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$&{client_addr} is a macro that inserts the client address from which the message was sent.
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The last option present, 127.0.0.2. (note the trailing dot, which you need that for the syntax to be correct), is the response code that Sendmail expects from the RBL in order to reject an e-mail. You can specify more than one response by adding response codes. You can also use rule operators to make up specific response codes. The next two lines show both these capabilities: FEATURE(enhdnsbl,`sbl.spamhaus.org',`"550 Mail from" $&{client_addr} "rejected by sbl.spamhaus.org"',`t',`127.0.0.2.', `127.0.0.3.', `127.0.0.4.') FEATURE(enhdnsbl,`bl.spamcop.net',`"550 Mail from" $&{client_addr}
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You can see in the first line that the RBL feature will reject e-mail as spam when it receives the response 127.0.0.2., 127.0.0.3., or 127.0.0.4. from the RBL. In the second option I have used the rule operator, $-, which tells the feature to reject any e-mail as spam when the response code matches 127.0.0.anynumber. You could also use a class to specify all the possible response codes you want to match against. Sendmail Header Checks Using header checks allows you to filter e-mail using Sendmail rule sets. You can filter using normal text or via a regular expression. I will show you how to filter using both methods, focusing on the checking the content of the Subject: line. Using rule sets in Sendmail is a complicated undertaking. I will introduce you to the basics as they relate to my particular requirements to do antispam filtering. I recommend you do further reading on the topic to fully understand the scope and usage of these rule sets. The first thing to consider is that your rule sets are going to be quite long. You need a lot of code to do filtering using rule sets, and as you add additional items to be checked, this will increase the content of your rule sets. Rather than clutter your sendmail.mc file with a large number of rule sets, I recommend you use the include function to include additional mc files. The next line shows how to include an additional file to your sendmail.mc file: include(`/etc/mail/subject_rulesets.mc') Here I have added another mc file called subject_rulesets.mc located in the /etc/mail directory. I usually divide my different rule sets into separate files and include each of them individually. I have separate files for To:, From:, and other major header fields. This keeps my sendmail.mc file neat and reduces the risk of confusion and errors. So how do you filter on a particular subject Listing 7-36 shows header checking, and I will break it down to explain it. Listing 7-36. Sample Subject Header Check in Sendmail HSubject: $>Check_Subject_Spam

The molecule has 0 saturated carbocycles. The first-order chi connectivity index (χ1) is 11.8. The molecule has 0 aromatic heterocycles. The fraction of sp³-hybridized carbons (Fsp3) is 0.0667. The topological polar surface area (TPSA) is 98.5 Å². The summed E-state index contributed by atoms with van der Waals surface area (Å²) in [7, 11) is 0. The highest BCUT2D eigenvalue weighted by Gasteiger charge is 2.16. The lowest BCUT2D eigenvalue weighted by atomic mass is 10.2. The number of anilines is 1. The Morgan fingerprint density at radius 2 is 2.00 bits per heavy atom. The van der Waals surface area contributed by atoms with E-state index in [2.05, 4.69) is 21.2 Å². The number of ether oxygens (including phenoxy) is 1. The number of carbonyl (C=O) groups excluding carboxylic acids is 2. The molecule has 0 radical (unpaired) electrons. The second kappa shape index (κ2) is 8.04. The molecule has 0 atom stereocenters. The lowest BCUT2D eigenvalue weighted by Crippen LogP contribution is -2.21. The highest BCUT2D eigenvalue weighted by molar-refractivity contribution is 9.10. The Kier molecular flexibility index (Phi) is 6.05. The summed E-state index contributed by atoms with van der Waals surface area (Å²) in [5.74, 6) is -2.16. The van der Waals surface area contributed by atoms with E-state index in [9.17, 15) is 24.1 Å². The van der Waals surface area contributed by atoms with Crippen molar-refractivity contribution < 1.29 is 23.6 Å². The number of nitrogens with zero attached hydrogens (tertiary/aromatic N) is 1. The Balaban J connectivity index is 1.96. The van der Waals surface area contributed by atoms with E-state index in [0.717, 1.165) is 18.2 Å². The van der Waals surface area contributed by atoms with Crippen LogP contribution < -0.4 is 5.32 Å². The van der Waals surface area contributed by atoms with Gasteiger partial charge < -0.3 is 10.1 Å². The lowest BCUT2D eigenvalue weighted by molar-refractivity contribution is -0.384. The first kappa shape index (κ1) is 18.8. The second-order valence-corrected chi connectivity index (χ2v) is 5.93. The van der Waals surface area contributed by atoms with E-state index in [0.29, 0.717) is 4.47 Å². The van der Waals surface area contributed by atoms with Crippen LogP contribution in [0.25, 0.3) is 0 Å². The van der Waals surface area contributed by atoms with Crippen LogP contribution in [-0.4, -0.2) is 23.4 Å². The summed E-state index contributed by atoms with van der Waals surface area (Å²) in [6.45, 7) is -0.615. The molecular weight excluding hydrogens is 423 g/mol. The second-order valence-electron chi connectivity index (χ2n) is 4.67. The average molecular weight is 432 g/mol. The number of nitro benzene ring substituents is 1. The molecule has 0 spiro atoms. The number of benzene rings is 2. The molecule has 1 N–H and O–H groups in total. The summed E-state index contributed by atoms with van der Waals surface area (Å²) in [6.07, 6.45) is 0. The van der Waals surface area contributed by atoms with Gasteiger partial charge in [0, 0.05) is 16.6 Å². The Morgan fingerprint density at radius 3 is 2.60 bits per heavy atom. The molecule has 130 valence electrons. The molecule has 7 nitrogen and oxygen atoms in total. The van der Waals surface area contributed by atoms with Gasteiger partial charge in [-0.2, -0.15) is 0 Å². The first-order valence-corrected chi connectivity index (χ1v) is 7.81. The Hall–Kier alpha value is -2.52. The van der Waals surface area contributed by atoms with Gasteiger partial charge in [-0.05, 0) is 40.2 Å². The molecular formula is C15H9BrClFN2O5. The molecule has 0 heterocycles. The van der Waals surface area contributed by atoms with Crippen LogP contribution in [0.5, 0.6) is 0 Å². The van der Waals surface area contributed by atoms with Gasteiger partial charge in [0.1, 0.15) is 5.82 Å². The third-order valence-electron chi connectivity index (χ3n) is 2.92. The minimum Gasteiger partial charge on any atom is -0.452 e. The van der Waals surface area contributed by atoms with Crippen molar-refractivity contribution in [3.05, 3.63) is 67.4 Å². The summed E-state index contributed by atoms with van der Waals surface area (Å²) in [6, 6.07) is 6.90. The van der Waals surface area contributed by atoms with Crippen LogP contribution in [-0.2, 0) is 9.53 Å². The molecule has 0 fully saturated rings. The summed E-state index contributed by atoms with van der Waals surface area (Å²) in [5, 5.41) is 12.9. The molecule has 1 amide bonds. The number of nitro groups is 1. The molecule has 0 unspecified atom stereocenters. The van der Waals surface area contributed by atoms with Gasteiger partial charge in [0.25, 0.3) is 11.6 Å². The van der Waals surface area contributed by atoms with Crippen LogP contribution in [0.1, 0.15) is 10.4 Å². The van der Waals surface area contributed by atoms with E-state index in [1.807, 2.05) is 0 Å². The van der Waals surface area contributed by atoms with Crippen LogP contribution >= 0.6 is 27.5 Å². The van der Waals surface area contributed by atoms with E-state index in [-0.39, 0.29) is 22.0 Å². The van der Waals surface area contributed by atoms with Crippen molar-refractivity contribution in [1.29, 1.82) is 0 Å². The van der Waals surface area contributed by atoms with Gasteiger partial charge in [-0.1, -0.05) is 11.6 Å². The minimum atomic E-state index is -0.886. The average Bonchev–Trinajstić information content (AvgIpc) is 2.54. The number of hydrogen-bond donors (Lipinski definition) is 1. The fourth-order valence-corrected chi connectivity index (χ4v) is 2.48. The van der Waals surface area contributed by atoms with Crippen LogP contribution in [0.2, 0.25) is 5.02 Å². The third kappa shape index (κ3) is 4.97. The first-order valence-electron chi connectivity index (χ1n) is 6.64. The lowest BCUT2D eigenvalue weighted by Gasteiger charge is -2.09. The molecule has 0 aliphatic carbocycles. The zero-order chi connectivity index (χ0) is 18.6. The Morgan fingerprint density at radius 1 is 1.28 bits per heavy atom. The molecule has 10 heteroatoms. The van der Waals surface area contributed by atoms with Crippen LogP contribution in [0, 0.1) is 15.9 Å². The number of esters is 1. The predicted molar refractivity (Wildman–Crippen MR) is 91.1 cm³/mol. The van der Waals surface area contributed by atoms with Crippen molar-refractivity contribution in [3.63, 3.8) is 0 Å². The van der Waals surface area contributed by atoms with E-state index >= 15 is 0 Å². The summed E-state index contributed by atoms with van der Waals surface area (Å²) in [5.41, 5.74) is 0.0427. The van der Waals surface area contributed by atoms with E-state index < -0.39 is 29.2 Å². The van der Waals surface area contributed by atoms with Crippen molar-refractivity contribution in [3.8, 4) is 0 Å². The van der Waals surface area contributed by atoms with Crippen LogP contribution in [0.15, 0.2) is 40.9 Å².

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D{SMsg}This email has been rejected as spam D{Subj001}Test our Internet pharmacy D{Subj002}Low Interest Rate SCheck_Subject_Spam R${Subj001} $* $#error $: 550 RRe: ${Subj001} $* $#error $: R${Subj002} $* $#error $: 550 RRe: ${Subj002} $* $#error $:
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${SMsg} 550 ${SMsg} ${SMsg} 550 ${SMsg}
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The first line declares the header. It is structured like this: Hheaderfield: $>ruleset where headerfield: and ruleset are replaced with the relevant header you want to act on; in this case in Listing 7-36 I am using the Subject: header and the name of the rule set that I want to use to process this header field. (You should not include spaces or special characters in your